Sony to spin off video and audio units

BBC News –

Kazuo Hirai, President and Chief Executive Officer of Sony

Sony chief executive Kazuo Hirai has been struggling to turn around its television and smartphone businesses

Sony has said it will
spin off its video-and-audio business into a separate company as part of
a three-year plan to return to profit.

The loss making Japanese electronics giant firm plans to achieve an operating profit of 500bn yen (£2.17bn) by March 2018.

Sony added it would shrink its head office as part of the restructuring.

The firm has forecast a loss of 170bn yen in the year to March compared with a 40bn yen loss last year.

Last September, Sony issued its sixth profit warning in two
years saying it expected losses of 230bn yen, more than four times its
original forecast of losses of 50bn yen for the year.

It also said it would not pay a year-end dividend for the first time.

On Wednesday, Sony chief executive Kazuo Hirai said the
company must not be afraid to change if it hoped “to grow in a Sony-like
way”.

He said the Japanese electronics firm would no longer pursue
sales growth in areas such as smartphones where its has suffered
competition from rivals Apple and Samsung.

Mr Hirai said instead it would focus on profitable businesses
areas, including entertainment operations such as TV programming and
the PlayStation game business.

The video-and-sound unit will be spun off by October, he added.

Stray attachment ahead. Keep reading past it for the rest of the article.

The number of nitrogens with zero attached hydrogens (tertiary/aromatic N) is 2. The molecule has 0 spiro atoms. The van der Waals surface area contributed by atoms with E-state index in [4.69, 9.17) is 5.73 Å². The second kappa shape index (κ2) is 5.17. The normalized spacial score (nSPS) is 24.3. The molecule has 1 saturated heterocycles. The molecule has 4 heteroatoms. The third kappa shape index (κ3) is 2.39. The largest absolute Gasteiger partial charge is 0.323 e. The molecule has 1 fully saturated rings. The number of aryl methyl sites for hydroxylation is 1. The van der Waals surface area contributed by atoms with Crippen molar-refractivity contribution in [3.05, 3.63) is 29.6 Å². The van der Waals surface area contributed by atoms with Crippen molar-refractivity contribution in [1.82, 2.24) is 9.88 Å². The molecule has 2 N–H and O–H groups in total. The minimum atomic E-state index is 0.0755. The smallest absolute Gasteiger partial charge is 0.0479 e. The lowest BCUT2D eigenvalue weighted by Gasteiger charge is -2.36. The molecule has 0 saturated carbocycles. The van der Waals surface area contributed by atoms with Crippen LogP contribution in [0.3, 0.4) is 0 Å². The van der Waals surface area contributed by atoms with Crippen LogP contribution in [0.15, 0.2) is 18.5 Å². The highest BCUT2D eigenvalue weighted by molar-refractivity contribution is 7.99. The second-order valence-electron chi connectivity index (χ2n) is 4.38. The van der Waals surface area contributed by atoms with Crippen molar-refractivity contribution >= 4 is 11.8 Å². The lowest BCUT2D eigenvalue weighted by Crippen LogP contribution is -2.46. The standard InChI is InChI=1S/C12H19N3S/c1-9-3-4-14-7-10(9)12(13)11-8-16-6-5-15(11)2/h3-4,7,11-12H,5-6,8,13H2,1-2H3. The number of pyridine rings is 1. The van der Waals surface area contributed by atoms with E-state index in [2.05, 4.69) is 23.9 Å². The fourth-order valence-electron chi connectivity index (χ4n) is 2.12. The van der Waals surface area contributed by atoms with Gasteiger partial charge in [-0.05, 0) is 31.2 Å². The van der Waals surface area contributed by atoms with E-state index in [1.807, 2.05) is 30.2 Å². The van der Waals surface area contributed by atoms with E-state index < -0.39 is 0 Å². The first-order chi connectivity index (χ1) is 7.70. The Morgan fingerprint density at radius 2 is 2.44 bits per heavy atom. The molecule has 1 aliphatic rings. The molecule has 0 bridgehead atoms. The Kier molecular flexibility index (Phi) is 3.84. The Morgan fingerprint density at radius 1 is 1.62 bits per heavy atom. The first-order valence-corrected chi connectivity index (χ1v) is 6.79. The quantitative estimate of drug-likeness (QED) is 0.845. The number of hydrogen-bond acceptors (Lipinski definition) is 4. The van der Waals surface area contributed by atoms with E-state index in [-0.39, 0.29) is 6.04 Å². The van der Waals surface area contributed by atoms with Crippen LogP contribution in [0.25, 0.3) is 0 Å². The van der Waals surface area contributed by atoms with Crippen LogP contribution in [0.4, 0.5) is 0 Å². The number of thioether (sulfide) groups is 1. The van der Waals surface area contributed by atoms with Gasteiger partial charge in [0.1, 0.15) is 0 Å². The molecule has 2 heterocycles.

Sony hack
Other parts of Sony may also be spun off, Mr Hirai said, with
the computer chips and batteries divisions likely candidates, but
details had yet to be decided.

He added he could not “rule out considering an exit
strategy”, from Sony’s TV and mobile phone units in the company’s
clearest statement to date about the possibility of selling or finding
partners for the struggling units.

Sony said it still sees its film division as a growth area
despite the cyber attack it suffered in December, which saw emails from
Sony Pictures executives leaked online.

The cyber attack came as Sony Pictures prepared to release
its film The Interview, which involves a fictional plot to kill the
North Korean leader Kim Jong-un.

Sony has struggled in recent years as it fell behind in
fast-growing areas such as smartphones and flat-screen TVs. Sales of
blu-ray DVDs have also declined with the growth of online movie
streaming services, such as Netflix.

Splitting out divisions would help to make the company more
nimble, making each operation more accountable for results, Mr Hirai
said.

Sony spun off its TV unit last year and exited the personal computer business.

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